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Discussion Starter · #1 ·
Hey all,
So today my wife and I picked up three small tomato plants. One is a cherry type and the others are heirloom types (Brandywine and Cherokee Purple).
I was told to re-pot them in a larger container, around 10 gallons or so, and bury them leaving just a few inches of their top protruding from the soil.
Any thoughts on this?
Also, any trick or tips as to the soil I should use? I have access to a soil that's about 50% sand and 50% compost, which is what I'm currently using on my lawn as top dressing.
Thanks in advance for any info on this.
---BMS
 

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Tifgrand—7,500 sq/ft—Baroness LM56
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Or TexasWeed :)
 

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Tomatoes will grow in most soil types, they're a really forgiving plant. As for how deep to pot them, just put them in half an inch or so deeper than the pot they come in.

Position in the sun and keeping the water up is the most important thing when they're grown in pots. They love full sun and can dry out in a pot. Once they start growing don't be shy with the tomato dust. They also love a nice balanced NPK fertiliser. Pruning will be important with the hairloom varieties, you'll need to pick the dominant branch and ensure there's something above it to keep it from burning and nothing below. Keep the fruit to one or two branchs only for better quality. My grandfather grew tomatoes commercially for 50 years and always said to remove any dead leaves instantly and always rip them off with your hands. Any scissors/secateurs will spread disease. The cherry tomatoes won't need as much pruning.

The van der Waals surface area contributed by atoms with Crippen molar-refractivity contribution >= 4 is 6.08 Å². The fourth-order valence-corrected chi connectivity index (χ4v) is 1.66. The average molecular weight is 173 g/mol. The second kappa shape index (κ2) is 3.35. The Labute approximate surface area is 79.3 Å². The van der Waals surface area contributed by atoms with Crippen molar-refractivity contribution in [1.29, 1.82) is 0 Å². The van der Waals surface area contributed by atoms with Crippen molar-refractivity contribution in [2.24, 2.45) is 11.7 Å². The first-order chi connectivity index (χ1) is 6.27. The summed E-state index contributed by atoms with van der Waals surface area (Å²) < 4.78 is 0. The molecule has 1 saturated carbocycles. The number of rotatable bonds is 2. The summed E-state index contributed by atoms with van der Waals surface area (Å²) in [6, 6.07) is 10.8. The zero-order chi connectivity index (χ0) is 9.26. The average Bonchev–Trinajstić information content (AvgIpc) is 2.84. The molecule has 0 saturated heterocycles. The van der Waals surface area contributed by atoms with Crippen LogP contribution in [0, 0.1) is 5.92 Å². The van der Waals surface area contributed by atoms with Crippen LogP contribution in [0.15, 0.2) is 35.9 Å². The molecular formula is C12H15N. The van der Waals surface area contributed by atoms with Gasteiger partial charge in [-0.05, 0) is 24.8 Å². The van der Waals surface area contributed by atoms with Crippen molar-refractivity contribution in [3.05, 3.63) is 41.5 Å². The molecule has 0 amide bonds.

If you're looking for something else to grow in the pot, basil is best.

Good luck and enjoy!
 

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I grow them in containers every year. I typically plant them a few inches deeper than the pot they are in. Depending on how big they are when transplanted I will pinch off te lower limbs so I can l plant them a little deeper than the limbs will allow. My Cherry Tomatoes always put out more than I can eat during growing season.
 

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Discussion Starter · #8 ·
Great info, and thanks to all who shared it.

Another question, a few of the lower limbs on two of the plants are turning a bit yellowish. They're not dead (yet), but just discolored. Any ideas why this is?

Thanks again!
 

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BMS said:
Great info, and thanks to all who shared it.

Another question, a few of the lower limbs on two of the plants are turning a bit yellowish. They're not dead (yet), but just discolored. Any ideas why this is?

Thanks again!
Sounds like a fungal issue called "Early Blight." Can you post a few pictures of the areas?

Youll want to remove and dispose of those infected areas if that is indeed the issue. Then Follow up with some fungicide.
 

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The person that advised you to bury them and leave the top few inches sticking out was correct. Tomatoes will root from the stem, and so the plant will develop a very good root system to support fruit production. You can see this in action if you take suckers and place them in a cup of water - they will root in about a week and will be ready to plant in soil.

 

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Yep, they also love heat and sun, just like Bermuda. My garden gets full sun in the afternoon, it's so intense my door knob gets too hot to touch from it. Cucumber leaves roll up like a cigar, beans close their leaves, grapes turn their leaves backwards, tomatoes (and peppers) are unfazed, they just love it.
Now let's see how the KBG likes it, it is also in full blazing afternoon sun. They say it's a full sun grass, right? :D
 
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